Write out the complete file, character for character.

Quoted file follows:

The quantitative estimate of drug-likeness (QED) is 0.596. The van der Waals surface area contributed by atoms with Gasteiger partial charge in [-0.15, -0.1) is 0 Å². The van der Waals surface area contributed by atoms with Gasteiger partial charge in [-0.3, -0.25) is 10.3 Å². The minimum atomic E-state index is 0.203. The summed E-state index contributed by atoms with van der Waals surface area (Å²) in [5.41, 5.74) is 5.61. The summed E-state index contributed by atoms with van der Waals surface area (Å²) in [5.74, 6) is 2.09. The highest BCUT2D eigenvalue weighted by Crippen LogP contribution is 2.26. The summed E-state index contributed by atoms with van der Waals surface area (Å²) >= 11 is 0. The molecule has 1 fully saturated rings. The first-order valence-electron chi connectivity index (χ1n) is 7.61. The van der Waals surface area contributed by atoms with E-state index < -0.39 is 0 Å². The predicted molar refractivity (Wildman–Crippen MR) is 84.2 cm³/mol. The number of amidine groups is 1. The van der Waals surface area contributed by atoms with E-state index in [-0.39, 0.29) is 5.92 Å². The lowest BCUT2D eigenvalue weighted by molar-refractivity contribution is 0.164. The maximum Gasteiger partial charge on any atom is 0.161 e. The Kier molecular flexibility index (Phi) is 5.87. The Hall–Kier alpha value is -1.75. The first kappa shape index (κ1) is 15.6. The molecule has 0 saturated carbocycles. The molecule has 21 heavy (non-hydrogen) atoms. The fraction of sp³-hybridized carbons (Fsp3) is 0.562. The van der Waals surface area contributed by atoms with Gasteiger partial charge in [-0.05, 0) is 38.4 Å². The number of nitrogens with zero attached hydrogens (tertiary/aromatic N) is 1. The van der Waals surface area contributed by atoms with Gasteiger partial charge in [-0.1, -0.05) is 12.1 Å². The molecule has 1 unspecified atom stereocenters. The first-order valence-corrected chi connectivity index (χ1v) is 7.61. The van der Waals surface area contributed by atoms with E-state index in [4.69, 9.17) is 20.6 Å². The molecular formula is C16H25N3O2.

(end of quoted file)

The quantitative estimate of drug-likeness (QED) is 0.596. The van der Waals surface area contributed by atoms with Gasteiger partial charge in [-0.15, -0.1) is 0 Å². The van der Waals surface area contributed by atoms with Gasteiger partial charge in [-0.3, -0.25) is 10.3 Å². The minimum atomic E-state index is 0.203. The summed E-state index contributed by atoms with van der Waals surface area (Å²) in [5.41, 5.74) is 5.61. The summed E-state index contributed by atoms with van der Waals surface area (Å²) in [5.74, 6) is 2.09. The highest BCUT2D eigenvalue weighted by Crippen LogP contribution is 2.26. The summed E-state index contributed by atoms with van der Waals surface area (Å²) >= 11 is 0. The molecule has 1 fully saturated rings. The first-order valence-electron chi connectivity index (χ1n) is 7.61. The van der Waals surface area contributed by atoms with E-state index < -0.39 is 0 Å². The predicted molar refractivity (Wildman–Crippen MR) is 84.2 cm³/mol. The number of amidine groups is 1. The van der Waals surface area contributed by atoms with E-state index in [-0.39, 0.29) is 5.92 Å². The lowest BCUT2D eigenvalue weighted by molar-refractivity contribution is 0.164. The maximum Gasteiger partial charge on any atom is 0.161 e. The Kier molecular flexibility index (Phi) is 5.87. The Hall–Kier alpha value is -1.75. The first kappa shape index (κ1) is 15.6. The molecule has 0 saturated carbocycles. The molecule has 21 heavy (non-hydrogen) atoms. The fraction of sp³-hybridized carbons (Fsp3) is 0.562. The van der Waals surface area contributed by atoms with Gasteiger partial charge in [-0.05, 0) is 38.4 Å². The number of nitrogens with zero attached hydrogens (tertiary/aromatic N) is 1. The van der Waals surface area contributed by atoms with Gasteiger partial charge in [-0.1, -0.05) is 12.1 Å². The molecule has 1 unspecified atom stereocenters. The first-order valence-corrected chi connectivity index (χ1v) is 7.61. The van der Waals surface area contributed by atoms with E-state index in [4.69, 9.17) is 20.6 Å². The molecular formula is C16H25N3O2.